Marattiaceae sentence example
- In the petiole these strands may increase in number by branching, and thotigh usually reducible to the outline of the primitive horseshoe, more or less elaborated, they may in some of the complex polycylic dictyostelic types (Marattiaceae) be arranged in several concentric circles, thus imitating the arrangement of strands formed in the stem.
- In Ceratozamia the broad petiole-base is characterized by the presence of two lateral spinous processes, suggesting stipular appendages, comparable, on a reduced scale, with the large stipules of the Marattiaceae among Ferns.
- In structure a cycadean sporangium recalls those of certain ferns (Marattiaceae, Osmundaceae and Schizaeaceae), but in the development of the spores there are certain peculiarities not met with among the Vascular Cryptogams. With the exception of Cycas, the female flowers are also in the form of cones, bearing numerous carpellary scales.
- When the survey is extended to the extinct Ferns of which the fructification is known, many of those from the more ancient rocks are found to group themselves with the existing sub-orders with large sporangia, such as the Marattiaceae, Gleicheniaceae and Schizaeaceae; the Polypodiaceae, on the other hand, do not appear until much later.
- The first includes the Marattiaceae, Osmundaceae, Schizaeaceae, Gleicheniaceae and Matoniaceae; the second the Loxsomaceae, Hymenophyllaceae, Cyatheaceae and the Dennstaedtineae (a group including species placed in the Synopsis Filicum in Dicksonia and Davallia); while the remaining Polypodiaceae constitute the Mixtae.Advertisement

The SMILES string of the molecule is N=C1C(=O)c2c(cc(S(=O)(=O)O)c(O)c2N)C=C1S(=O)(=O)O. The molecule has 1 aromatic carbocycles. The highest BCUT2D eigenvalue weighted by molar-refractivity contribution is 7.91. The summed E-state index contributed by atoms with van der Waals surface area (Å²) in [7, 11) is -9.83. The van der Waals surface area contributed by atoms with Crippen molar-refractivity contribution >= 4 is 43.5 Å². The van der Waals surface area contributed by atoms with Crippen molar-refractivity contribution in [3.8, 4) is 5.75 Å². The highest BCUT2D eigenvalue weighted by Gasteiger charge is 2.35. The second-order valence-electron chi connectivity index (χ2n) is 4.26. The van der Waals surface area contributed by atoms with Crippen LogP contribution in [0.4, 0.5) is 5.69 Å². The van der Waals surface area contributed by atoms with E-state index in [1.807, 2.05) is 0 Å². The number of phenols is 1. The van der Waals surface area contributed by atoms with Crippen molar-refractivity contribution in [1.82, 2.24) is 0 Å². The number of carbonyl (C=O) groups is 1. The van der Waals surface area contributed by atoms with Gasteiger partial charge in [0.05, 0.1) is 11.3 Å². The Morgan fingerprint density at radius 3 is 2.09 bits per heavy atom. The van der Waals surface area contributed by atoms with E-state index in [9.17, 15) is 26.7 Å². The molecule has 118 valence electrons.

- It is, however, probable that a considerable group of true Ferns, allied to Marattiaceae, existed in Palaeozoic times, side by side with simpler forms. In one respect the fronds of many Palaeozoic Ferns and Pteridosperms were peculiar, namely, in the presence on their rachis, and at the base of their pinnae, of anomalous leaflets, often totally different in form and venation from the ordinary pinnules.
- The reference of these ferns to the family Marattiaceae, so restricted in the recent flora, rests, of course, primarily on evidence drawn from the fructifications.
- The petiole was usually traversed by a single vascular bundle, hippocrepiform in section - a marked point of difference from the more complex petioles of recent Marattiaceae.
- The whole structure bears a general resemblance to that of recent Marattiaceae, though differing in detail.
- On the whole there is thus good evidence for the frequency of Marattiaceae in the Palaeozoic period, though the possibility that the fructifications may really represent the microsporangia of fern-like spermophytes must always be borne in mind.Advertisement
- In a certain number of genera the reference to Marattiaceae is much more doubtful.
- The Marattiaceae are the only recent family of Ferns which can be supposed to have existed in anything like its present form in Palaeozoic times.
- Numerous more or less isolated fern-sporangia occur in the petrified material of the Carboniferous formation; the presence of an annulus is a frequent character among these specimens, while synangic sori are rare; it is thus certain that families remote from the Marattiaceae were abundantly represented during this period.
- Although doubts have lately been cast on the authenticity of Palaeozoic Marattiaceae owing to the difficulty in distinguishing between their fructifications and the pollenbearing organs of Pteridosperms, the anatomical evidence (stem of Psaronius) strongly confirms the opinion that a considerable group of these Ferns existed.
- The roots were at first like those of Marattiaceae but grew in thickness like the roots of Gymnosperms.Advertisement
- Ferns of the genera referred to Marattiaceae are common, but arborescent stems of the Psaronius type are still comparatively rare.
- The abundance of Palaeozoic plants with sporangia and sori of the Marattiaceous type is in striking contrast to the scarcity of Mesozoic ferns which can be reasonably included in the Marattiaceae.